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Getting fit, staying fit

by Allen Artis, staff writer

   

In an age when people don’t depend on their physical abilities to survive, but rather their mental capabilities, it becomes more and more natural to not be in top physical shape. This seems especially true in the United States, where a rather large percentage of the population is considered obese. It seems many college students these days are aware of this, and spend several hours a day in a gym to “stay fit.” If not, they’re at least thinking about it. Unfortunately, some are using supplements that might endanger their health.

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Brian Mercy, a communications major at HPU, admits to being “a gym rat.” Mercy’s ambition comes from his desire to keep his body—as well as his mind—as strong and healthy as possible.

This attitude seemed to resonate throughout much of the HPU student body. In a survey given to 100 students ranging in age from 18 to 35, 62 percent said they exercised regularly. Of the 62 percent, 35 percent said they exercise with the intent to increase physical attractiveness, while 47 percent did it solely for health reasons. Ten percent said they exercised because they were required to, due to involvement in a sport, and the remaining eight percent cited exercise as a hobby.

Cassandra Tyson, an HPU alumna, is also part of the majority as she cited physical health as her main reason for exercising regularly, and physical appearance as a secondary reason for staying fit. She said, “if you asked me a couple years ago, the reason would have been for [cheerleading] competition, but not so much anymore.”

Yuki Ohashi also an HPU alumna, doesn’t compete in any sports, but she puts in her time at the gym, as she works out almost every day of the week. This commitment stems from her career objectives, which include writing for dive magazines.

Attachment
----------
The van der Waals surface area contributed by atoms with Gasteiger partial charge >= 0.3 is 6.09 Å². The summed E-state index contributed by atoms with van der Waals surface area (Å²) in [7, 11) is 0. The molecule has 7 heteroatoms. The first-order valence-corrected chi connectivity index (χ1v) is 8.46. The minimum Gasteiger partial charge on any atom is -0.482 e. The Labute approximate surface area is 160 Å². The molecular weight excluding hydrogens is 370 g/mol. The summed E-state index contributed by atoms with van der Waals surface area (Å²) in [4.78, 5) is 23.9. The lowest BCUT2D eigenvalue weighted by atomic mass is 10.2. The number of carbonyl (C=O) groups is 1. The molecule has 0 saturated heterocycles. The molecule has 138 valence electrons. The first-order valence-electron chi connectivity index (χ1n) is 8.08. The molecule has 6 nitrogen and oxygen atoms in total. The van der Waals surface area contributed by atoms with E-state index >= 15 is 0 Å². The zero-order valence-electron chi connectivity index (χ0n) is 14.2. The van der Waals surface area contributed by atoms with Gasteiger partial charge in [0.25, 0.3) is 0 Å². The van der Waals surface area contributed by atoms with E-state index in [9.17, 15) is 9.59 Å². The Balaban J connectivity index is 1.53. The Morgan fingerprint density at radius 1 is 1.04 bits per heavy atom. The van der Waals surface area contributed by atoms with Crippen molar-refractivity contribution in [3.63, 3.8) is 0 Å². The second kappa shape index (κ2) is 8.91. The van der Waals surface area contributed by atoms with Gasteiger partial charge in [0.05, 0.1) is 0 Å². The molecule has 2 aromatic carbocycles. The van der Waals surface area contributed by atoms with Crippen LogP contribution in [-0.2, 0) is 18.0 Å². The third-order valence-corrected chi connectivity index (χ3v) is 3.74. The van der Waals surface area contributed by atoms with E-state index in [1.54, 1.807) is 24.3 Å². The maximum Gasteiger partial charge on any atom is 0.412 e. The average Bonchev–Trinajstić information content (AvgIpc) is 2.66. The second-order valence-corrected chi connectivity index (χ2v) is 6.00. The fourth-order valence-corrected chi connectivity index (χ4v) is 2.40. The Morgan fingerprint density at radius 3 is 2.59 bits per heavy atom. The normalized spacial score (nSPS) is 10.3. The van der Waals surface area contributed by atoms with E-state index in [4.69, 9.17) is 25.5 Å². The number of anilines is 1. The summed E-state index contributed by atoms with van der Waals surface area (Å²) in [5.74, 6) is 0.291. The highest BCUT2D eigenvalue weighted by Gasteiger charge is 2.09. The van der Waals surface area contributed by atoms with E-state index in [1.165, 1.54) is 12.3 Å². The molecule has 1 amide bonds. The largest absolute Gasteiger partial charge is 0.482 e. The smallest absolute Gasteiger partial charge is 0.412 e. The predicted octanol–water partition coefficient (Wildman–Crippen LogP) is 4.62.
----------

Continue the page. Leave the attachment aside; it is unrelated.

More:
Others claim to be too busy to really work out on a regular basis. One such student is Jayme Haitsuka, a full-time student at HPU who also works long hours at her part-time job. In addition to her busy schedule, Haitsuka is one of many college students who have other financial priorities. “I would like to start working out,” Haitsuka said, “if I could afford a gym membership.”

Ohashi said she takes supplements when working out. She said she drinks protein shakes, and takes a diet pill every so often, when it’s necessary to burn off that layer of fat, even if she is the only one able to see it. Most athletes, like Joe Forbes, a former HPU student, said. “I’m careful with what I take, so I’ll be all right.” Forbes is ambitious in his desire to lose the belly he’s known all his life. However, Forbes said he is being cautious, and is not doing anything that could harm his own body. Others, however, who want to see results faster, often put themselves in danger by taking more than just supplements. Forbes sees these people each day in the gym. Forbes said, “You can just tell who’s on [steroids]. They’re all super-pumped up, acting like beasts or something. Plus, they sweat like crazy.”

Forbes has witnessed several young men in local locker rooms injecting each other with steroids. They were not doing it just to get fit, but to gain an edge on their competition. These men, athletes in a school athletic program, “didn’t really even try to hide it.”

According to the poll, most HPU students rejected steroid use. Tyson has seen athletes who think nothing of injecting themselves with artificial testosterone, only to end up hurting themselves. One of Tyson’s friends was taking steroids in order to be more powerful on the football field. His steroid use resulted in his collapse, due to a heart attack.

Virtually, all those interviewed who work out on a regular basis knew of someone who used steroids.

While many people use steroids, the majority of those HPU students surveyed prefer their exercise natural, without steroids or other drugs. Anthony Victoria, a communications major who works out solely for health benefits, summed up much of the student body’s sentiment about steroids: “It kind of defeats the purpose of working out, because your body’s gonna break down sooner or later if you keep putting [steroids] inside you. I personally work out to stay healthy, and hopefully keep my body running smoothly.”

 

 

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